Egypt says that it is 90% sure that the Russian Metrojet civilian airliner which exploded above the country’s Sinai Peninsula killing all 224 aboard was brought down by a bomb as opposed to ground fire, accident/pilot error or technical malfunction. One American intelligence official quoted by CNN went so far as to claim that he was “99.9%” certain it was a bomb. Many believe the Islamic State (ISIS) terrorist gang to be responsible. ISIS has, gleefully, taken credit for the horrific disaster and loss of civilian life.
If they did then this airliner’s downing is doubtlessly a very calculated and shrewd attack on that group’s part. Not only has it demonstrably shown, once again, that despite the numerous powers arrayed against it ISIS is still nevertheless capable of striking in unexpected places, but more specifically it is a propaganda victory at the expense of Moscow since ISIS can now credibly claim that mere weeks after their country’s military deployment to Syria, ostensibly aimed at combating ISIS, Russian civilians can nevertheless be targeted and murdered by the very same Islamist terrorists its government claims it is afflicting lethal deathblows to in Syria. (The more optimistic view, which I certainly hope is correct, argues that ISIS lashed out in this way since the Russian air strikes in Syria are starting to hurt them).
Additionally it’s a slap in the face to the Egypt’s autocratic President Abdel Fattah el-Sisi who has claimed that his government has essentially crushed the terrorist threat posed by the Islamists who made-up the Ansar Bait al-Maqdis (‘Partisans of Jerusalem’) group in Sinai which merged with ISIS in late last year and was renamed ‘ISIS-Sinai Province’ after being impressed and inspired by ISIS’s bloody conquests and exploits in both Iraq and Syria.
Not only that, it will further affect Egypt’s tourism sector and further hurt that country’s economy as Sisi’s regime is seeking to promote itself as a stabilizing force for the region and an effective bulwark against this kind of Islamist terrorism which should be supported. Again, another, at least short-term, win for ISIS.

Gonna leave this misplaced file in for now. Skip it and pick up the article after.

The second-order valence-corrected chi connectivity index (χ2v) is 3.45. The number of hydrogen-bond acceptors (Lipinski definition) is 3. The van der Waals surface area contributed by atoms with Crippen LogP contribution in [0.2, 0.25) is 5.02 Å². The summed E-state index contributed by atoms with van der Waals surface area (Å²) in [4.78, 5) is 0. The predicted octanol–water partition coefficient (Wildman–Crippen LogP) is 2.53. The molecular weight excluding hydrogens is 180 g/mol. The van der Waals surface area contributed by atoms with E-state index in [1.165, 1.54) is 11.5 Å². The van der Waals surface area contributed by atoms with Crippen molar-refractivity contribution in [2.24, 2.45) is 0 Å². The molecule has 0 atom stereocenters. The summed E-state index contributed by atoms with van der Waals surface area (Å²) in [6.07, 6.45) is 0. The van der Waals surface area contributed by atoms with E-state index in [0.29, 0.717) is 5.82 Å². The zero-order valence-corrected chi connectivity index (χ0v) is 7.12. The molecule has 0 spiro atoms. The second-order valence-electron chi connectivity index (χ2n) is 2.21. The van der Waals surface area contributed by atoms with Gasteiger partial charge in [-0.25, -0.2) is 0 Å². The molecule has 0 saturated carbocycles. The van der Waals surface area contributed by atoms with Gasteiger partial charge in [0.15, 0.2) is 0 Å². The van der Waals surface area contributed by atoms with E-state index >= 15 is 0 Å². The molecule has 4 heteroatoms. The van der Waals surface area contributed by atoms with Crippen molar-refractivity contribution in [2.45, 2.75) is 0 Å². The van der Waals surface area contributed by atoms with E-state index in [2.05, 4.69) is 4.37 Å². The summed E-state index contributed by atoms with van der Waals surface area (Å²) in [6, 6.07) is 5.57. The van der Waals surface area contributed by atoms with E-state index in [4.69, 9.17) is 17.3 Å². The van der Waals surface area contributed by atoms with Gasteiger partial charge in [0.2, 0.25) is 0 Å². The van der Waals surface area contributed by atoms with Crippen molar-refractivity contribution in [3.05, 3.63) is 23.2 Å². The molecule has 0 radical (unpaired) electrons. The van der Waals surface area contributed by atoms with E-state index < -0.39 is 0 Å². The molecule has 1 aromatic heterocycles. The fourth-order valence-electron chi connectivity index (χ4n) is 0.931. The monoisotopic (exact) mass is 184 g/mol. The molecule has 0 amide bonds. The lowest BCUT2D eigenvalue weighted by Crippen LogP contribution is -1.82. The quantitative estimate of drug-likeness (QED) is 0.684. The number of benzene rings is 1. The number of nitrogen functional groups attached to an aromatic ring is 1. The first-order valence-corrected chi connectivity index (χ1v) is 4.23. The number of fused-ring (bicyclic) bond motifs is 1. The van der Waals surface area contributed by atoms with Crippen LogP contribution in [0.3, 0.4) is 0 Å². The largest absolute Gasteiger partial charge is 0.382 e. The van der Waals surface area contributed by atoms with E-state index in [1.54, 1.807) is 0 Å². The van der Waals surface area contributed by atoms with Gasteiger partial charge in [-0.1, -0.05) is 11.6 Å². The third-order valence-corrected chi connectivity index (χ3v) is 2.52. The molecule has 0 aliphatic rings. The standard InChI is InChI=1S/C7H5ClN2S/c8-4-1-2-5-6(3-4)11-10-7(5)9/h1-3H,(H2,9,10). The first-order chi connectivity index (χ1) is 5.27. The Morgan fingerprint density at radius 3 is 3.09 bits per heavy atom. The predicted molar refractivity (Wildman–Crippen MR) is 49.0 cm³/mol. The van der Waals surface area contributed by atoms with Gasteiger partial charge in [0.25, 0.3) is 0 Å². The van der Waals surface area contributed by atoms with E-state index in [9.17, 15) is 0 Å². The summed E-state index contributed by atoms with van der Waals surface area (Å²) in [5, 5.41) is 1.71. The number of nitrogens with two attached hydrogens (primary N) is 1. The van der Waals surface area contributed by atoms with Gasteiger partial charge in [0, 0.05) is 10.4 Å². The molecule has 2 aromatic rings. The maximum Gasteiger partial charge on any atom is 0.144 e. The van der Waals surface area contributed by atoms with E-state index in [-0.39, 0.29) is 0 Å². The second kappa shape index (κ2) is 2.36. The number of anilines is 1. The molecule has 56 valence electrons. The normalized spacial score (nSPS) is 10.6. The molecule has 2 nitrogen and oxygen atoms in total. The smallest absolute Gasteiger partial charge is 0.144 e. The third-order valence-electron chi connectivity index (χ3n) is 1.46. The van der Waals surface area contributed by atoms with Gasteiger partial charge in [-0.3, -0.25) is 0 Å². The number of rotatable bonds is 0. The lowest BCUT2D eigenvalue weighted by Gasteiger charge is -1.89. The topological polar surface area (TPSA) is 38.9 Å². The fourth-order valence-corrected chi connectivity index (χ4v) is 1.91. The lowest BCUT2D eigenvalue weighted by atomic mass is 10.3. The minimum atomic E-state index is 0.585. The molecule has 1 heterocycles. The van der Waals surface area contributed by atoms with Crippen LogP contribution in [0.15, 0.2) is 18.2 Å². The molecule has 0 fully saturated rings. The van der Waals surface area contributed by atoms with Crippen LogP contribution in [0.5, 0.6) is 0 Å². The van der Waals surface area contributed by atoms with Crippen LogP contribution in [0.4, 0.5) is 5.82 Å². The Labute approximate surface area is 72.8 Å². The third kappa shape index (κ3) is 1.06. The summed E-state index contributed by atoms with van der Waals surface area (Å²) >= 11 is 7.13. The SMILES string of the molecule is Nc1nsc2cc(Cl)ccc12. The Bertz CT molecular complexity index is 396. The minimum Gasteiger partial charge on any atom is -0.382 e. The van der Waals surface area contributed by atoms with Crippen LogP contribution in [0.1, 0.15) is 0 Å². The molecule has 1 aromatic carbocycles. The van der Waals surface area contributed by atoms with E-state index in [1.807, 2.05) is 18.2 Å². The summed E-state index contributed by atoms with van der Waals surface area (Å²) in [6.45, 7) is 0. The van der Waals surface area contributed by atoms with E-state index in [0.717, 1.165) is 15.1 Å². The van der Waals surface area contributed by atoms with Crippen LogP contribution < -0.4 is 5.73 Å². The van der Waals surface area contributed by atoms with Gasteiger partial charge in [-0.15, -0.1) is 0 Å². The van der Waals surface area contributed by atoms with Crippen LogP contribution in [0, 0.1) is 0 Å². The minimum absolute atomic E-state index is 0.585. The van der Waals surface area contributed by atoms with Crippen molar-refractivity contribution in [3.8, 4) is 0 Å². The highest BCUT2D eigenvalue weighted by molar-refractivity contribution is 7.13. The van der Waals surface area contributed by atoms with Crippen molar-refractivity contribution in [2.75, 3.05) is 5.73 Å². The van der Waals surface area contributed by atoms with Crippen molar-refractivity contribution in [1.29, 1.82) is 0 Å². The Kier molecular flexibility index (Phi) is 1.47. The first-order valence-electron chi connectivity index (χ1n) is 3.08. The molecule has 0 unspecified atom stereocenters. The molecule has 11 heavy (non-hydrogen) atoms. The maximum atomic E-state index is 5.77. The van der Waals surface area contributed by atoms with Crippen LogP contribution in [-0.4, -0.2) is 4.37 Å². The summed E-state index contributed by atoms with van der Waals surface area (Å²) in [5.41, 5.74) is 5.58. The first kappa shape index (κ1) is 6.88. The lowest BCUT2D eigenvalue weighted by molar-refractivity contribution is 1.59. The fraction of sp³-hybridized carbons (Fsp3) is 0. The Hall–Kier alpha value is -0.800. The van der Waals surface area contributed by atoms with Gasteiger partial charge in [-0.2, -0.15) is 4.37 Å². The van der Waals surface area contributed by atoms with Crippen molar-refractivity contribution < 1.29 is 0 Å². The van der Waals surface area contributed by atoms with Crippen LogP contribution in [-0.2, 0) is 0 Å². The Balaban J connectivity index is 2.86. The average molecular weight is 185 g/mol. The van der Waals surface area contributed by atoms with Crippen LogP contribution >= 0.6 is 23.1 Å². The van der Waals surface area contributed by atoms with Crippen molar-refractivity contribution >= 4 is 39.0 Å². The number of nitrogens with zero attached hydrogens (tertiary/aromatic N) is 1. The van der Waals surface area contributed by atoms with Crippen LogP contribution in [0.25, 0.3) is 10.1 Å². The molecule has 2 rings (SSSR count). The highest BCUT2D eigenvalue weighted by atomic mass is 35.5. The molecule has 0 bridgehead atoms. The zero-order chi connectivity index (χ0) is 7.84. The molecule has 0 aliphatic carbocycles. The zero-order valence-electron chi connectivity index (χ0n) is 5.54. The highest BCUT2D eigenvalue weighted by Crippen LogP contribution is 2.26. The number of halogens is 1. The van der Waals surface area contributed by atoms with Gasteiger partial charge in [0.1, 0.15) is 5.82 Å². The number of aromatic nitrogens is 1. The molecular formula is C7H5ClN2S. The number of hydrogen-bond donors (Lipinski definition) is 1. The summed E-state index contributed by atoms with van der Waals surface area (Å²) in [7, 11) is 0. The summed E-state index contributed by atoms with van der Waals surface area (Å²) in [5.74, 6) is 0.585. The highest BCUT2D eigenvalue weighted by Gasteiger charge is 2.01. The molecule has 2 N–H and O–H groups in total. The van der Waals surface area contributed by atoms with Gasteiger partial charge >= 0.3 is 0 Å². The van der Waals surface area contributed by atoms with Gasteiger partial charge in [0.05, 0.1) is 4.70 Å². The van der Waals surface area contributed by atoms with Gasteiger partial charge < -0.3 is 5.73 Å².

The fallout from this will also be telling. The Russian public may come out in opposition to its governments war in Syria or support it even more vigorously. The latter may see the Kremlin committing more forces than it had initially intended and see it become further embroiled in that costly conflict which has no end in sight. Similarly Sisi may respond in Egypt by intensifying his military operations against the Islamist’s in the society and further crackdown on the home-front where he has essentially eviscerated any political opposition to his regime with brute force. Something which has given ISIS the gift of many disenfranchised Muslim youths who have been radicalized by the violence of this repressive regime and can be more easily manipulated to join that group whose propaganda invariably portrays their cause as a righteous and revolutionary one against grave injustice, both real and imagined.
It’s quite striking how the bombing of a single civilian target could yield so many benefits for that terror group. But such a precise and calculated atrocity of the aforementioned kind certainly isn’t unprecedented for groups of this kind. In Iraq we saw how a single bombing – widely believed to have been carried out by ISIS’s Iraqi-based al-Qaeda predecessor – sowed the seeds of horrifying conflict and bloodshed.
The bombing of the al-Askari Mosque in the Iraqi city of Samaraa in February 2006 had devastating consequences for the Iraqi state and society. Those who bombed that important Shi’a holy shrine, correctly, calculated that it would ignite sectarian conflict at a critical time, turn Shi’ites against Sunnis and spark a vicious cycle of sectarian bloodletting which did great damage to the Americans efforts to establish a stable and successful post-Saddam Hussein Iraq. While the bombing itself did not kill, nor injury, a single human being the violence which came directly afterward was immense. Some estimates put the death toll as high as 1,000 throughout the course of the following day alone!
That widespread violence was dubbed a civil war by many who observed it. While the Americans and the Iraqi government did get the upper hand over those al-Qaeda forces the following year we have seen more recently how effectively ISIS was able to maneuver itself by exploiting rivalries and sectarian schisms in Iraq and Syria to their advantage which enabled them to takeover large parts of both those war-wrecked countries. In the Iraqi case the divides and rifts were quite severe as a direct result of the events sparked by the al-Askari attack.
As with al-Askari the Russian Metrojet airliner incident may prove to be not just another example of ISIS’s inhumanity (there are many examples of that already) but another indication of just how shrewd that group can be when it comes to undermining its enemies. We overlook these telling examples of such cold calculated shrewdness at our peril.
Photo by Swaminathan, licensed under a Creative Commons Attribution 2.0 Generic license